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A Public Policy Paradigm Informed By Science And Spirituality

Updated: Jun 2

By Divya Bhatnagar


When policy is evidence-based it becomes effective and when it is informed by spirituality it gets wiser.

The public policy landscape is making great strides by utilizing science and data analysis to

its advantage. The policy cycle over the years has integrated the rigor of scientific inquiry

through monitoring and evaluation techniques that analyze a policy’s impact. This feedback

helps policymakers tweak the initial policy for better results. Thus, the policy cycle is

completed with an effective feedback loop of meticulous review, testing, and outputs.

Public policy analysts try to make it as accurate and objective as possible – also a key

characteristic of a scientific investigation. Many scientific and mathematical models are also

adopted by social scientists in decision making such as quantum-like framework. At the end

of the day, however, the public policy process in democracies is a result of both evidentiary

inputs as well as the trade-off between vested interests and political salience. Hence there is

a need for wisdom in addition to data in making effective public policies.

The values underlying a scientific study are exploration and curiosity – of the external. It

makes sense to us to apply the rigor and objectivity of a scientific study to a social science

field because we trust the scientific process that relies on empirical evidence. It goes well

with the present temperament of our globalized world - something that gained popularity

around the mid-19th century - wherein we have consistently emphasized the rational,

observable, measurable side of things. It has indeed given us great results - from the

development of CRISPR-based molecular scissors for gene editing and getting to know the

enzymes behind cell communication to the captivating discovery in astronomy of the direct

image of a black hole!

Another field that is surprisingly similar in most ways to science and possesses similar values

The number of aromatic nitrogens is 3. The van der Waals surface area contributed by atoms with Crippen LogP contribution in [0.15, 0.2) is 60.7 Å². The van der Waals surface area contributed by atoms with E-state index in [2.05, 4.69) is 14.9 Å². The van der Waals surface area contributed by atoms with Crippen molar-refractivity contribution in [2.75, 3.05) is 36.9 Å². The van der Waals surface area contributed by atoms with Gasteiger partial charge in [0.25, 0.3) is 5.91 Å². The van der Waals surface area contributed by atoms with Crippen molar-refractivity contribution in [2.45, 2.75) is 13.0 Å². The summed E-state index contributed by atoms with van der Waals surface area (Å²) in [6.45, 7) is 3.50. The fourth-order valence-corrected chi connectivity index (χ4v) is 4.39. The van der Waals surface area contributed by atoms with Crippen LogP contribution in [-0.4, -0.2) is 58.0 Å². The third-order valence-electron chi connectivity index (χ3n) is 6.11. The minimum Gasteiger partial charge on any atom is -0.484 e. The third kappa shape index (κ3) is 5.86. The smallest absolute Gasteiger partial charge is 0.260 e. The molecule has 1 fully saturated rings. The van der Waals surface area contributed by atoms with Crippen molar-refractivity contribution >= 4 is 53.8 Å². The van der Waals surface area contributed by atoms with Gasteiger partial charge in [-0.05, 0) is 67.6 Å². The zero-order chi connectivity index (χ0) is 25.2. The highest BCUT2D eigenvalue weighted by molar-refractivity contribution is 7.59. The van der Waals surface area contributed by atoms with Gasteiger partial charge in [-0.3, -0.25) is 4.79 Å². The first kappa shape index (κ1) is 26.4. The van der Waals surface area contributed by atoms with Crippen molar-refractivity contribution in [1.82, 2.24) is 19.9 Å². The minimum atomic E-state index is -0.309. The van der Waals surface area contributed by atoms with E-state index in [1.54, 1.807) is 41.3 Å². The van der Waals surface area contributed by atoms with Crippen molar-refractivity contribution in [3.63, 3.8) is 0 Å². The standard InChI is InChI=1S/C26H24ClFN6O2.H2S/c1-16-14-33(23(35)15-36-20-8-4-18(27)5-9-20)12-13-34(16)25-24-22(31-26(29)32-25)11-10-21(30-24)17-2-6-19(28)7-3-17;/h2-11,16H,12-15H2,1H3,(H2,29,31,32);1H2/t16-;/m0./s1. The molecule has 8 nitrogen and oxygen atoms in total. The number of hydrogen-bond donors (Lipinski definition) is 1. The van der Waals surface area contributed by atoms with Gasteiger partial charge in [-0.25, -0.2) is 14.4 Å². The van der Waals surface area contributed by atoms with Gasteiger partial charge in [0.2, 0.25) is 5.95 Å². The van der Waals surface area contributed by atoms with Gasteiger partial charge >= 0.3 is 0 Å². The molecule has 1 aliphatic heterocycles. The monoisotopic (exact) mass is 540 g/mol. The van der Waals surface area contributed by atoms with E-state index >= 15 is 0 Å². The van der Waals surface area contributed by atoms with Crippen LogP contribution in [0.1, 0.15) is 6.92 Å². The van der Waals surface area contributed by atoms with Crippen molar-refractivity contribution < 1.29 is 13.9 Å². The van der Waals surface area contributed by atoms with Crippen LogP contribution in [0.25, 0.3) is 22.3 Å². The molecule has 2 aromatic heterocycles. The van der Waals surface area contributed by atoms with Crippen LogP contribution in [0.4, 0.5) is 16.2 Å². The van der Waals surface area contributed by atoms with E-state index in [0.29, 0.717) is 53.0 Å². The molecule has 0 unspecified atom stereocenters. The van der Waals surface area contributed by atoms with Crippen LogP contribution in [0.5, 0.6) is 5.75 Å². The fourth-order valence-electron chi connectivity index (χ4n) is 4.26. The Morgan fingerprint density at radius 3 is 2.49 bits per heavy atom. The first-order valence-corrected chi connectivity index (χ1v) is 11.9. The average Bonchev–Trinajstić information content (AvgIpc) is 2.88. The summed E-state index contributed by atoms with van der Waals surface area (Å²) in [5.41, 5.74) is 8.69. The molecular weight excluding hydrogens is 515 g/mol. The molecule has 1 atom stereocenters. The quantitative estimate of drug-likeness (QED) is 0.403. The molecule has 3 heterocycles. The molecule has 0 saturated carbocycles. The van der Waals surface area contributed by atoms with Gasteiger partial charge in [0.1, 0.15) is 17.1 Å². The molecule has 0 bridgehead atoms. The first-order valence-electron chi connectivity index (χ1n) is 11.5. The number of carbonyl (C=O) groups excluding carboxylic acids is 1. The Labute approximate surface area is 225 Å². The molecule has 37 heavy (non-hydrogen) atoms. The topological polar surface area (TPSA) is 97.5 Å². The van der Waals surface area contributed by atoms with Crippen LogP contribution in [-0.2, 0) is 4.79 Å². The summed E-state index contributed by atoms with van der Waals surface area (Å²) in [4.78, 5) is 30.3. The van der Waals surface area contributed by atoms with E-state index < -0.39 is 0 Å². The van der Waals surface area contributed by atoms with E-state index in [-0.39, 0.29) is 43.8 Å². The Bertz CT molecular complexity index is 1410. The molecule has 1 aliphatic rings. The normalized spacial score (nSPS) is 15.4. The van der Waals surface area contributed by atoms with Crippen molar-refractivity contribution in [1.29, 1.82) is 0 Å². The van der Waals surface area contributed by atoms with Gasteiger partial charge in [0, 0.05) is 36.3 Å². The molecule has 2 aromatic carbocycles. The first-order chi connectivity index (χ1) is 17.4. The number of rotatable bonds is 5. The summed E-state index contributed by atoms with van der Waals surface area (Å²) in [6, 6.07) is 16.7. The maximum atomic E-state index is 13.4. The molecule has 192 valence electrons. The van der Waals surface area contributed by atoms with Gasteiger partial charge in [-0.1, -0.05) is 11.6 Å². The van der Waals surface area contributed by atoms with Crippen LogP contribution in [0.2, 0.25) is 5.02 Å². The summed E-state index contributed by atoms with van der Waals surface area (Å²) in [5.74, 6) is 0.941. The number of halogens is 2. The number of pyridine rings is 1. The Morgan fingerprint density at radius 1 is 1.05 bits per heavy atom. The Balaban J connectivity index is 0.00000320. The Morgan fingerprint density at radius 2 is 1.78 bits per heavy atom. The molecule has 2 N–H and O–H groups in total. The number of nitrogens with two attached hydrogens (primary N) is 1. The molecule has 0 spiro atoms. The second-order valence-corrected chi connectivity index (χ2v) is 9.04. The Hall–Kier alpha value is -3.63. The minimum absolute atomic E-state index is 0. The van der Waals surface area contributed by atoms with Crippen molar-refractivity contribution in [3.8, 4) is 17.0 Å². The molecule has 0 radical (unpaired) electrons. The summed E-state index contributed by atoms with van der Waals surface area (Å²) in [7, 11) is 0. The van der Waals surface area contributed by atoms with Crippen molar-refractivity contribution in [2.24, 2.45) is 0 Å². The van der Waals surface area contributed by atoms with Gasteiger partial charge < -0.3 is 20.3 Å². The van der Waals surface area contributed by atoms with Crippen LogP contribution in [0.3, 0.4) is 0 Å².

as a scientific study is spirituality. The values underlying a spiritual inquiry are also

exploration and curiosity – of the internal. It should be noted, that whenever ‘spirituality’ is

mentioned here, it will mean secular spirituality. It is understandable though that in these

times our brain by default connects spirituality to religion - possibly because of the popular

(and populist) narrative set up for us and by the exploitation and misappropriation of the

idea of spirituality. However, that is exactly the opposite of what I aim to indicate here.

Secular spirituality is concerned with inner knowing. It makes efforts to explore and

understand our inner dimensions, recognizes the profound interconnectedness of the

universe, and sees the resemblance of our being in rest of the nature. This kind of

spirituality unveils the eternal thread of interconnectedness and interdependence of all

beings – humans, animals, plants, nature, our planet, and the universe. It also recognizes

and meditates on the paradoxes existing in nature: of the unity of all beings and their

individual differences; of the minuscule size of human beings against the grand backdrop of

the universe and their astonishing ability to unravel the secrets of that very universe.

Surprisingly enough, just like science, spirituality too requires a lot of rigor and a need to let

go of ideas that don’t make sense.

Science and spirituality have crossed each other’s paths more times than we realize. Both of

them seek to explore fundamental questions about existence, consciousness, and the

nature of reality. For example, some interpretations of quantum mechanics point towards

the interconnected and interdependent nature of our reality by suggesting that our reality is

fundamentally shaped by consciousness, a concept that is also explained by relativist